Monday, July 28, 2008

Comic book movie appeals to nerds, real people

Much to my surprise, I actually enjoyed The Dark Knight.

And even though I was expecting to be disappointed by Heath Ledger's performance, I thought it was generally excellent. (David Edelstein had said that it was a little scattershot and painful to watch. I disagree. It was a very stylized, no doubt, but I think it was actually better than Jack Nicholson's performance in the first Batman all those years ago -- which was really just a reprise of his much better role in The Shining.)

This comes with a few caveats, though:

There was one (maybe two) plot(s) too many. The Joker's final crime didn't really carry a lot of umph (it wasn't as scary as his previous acts of terrorism).

It could have lost about 20 to 30 minutes of screen time and been a lot richer for it.

Also, it struck me as pretty blatantly allegorical about the war on terror -- in a way that I'm not sure I agree with. It was in favor of a very heavy hand in terms of torturing suspects, spying on evildoers, etc. (There's a scene in which Batman beats the crap out of the Joker -- and only an utter wuss would say that the Joker didn't have that and a lot more coming to him.) Of course, when you talk about fighting terrorism, unfortunately, it must be linked to your opinion of George W. Bush and how he's prosecuted the war thus far. I couldn't help but feel a little bit the way Pauline Kael felt after watching Dirty Harry. It was no doubt a well made movie -- but I'm not sure I agree with what it's saying.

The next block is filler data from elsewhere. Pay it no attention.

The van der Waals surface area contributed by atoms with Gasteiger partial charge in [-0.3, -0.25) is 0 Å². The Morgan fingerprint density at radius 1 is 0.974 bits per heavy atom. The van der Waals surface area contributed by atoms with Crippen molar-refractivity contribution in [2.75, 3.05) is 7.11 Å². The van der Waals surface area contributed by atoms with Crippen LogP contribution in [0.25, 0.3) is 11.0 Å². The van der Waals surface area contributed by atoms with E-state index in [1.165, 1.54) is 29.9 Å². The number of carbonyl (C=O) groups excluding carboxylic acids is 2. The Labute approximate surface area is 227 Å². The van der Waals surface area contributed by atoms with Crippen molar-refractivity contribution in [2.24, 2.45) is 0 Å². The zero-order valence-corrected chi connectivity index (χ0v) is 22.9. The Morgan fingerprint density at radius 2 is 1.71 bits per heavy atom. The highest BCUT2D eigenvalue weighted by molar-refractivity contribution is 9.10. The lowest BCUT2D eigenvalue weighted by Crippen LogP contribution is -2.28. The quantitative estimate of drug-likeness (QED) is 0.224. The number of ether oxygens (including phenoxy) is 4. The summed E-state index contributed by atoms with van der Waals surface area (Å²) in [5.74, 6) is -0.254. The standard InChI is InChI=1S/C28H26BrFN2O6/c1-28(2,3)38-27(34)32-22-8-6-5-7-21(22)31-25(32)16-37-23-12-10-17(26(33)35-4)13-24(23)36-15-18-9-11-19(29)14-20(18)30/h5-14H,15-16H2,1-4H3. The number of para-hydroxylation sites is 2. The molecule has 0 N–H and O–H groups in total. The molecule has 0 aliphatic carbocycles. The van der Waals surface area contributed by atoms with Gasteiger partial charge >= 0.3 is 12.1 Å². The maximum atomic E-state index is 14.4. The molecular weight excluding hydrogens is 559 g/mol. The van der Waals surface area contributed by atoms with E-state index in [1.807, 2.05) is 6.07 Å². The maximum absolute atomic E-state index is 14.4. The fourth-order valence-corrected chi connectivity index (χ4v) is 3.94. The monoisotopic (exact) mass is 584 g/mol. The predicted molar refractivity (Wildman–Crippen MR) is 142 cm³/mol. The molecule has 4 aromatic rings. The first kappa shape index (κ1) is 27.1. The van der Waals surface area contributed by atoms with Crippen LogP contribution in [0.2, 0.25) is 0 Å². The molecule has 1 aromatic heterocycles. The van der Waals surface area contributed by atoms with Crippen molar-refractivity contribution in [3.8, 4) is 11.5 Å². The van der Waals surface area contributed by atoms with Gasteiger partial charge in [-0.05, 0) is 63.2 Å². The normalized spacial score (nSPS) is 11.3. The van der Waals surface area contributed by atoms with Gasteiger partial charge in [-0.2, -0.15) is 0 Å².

My buddy Robert George insists that this Batman was doing things that the Bush administration never would have done -- i.e., Christian Bale makes Morgan Freeman something of his overseer about the way he spies on Gotham's citizens. The administration fought tooth and nail to avoid congressional or judicial oversight on spying and torture.

(A counter argument could also be made, by the way, that this Batman was so dark that you don't come out necessarily feeling particularly good about Batman. That the compromises he makes are not worth it. But given how evil the Joker's actions are, I don't buy that.)

The schlub factor: Poor Aaron Eckhart. He turns in a performance that, in its way, is better than Ledger's, as a well meaning, slightly schlubby, DA who loses his way. But Ledger will get the Academy Award nomination because of his untimely death. Eckhart will merely get Max Gross' adulation.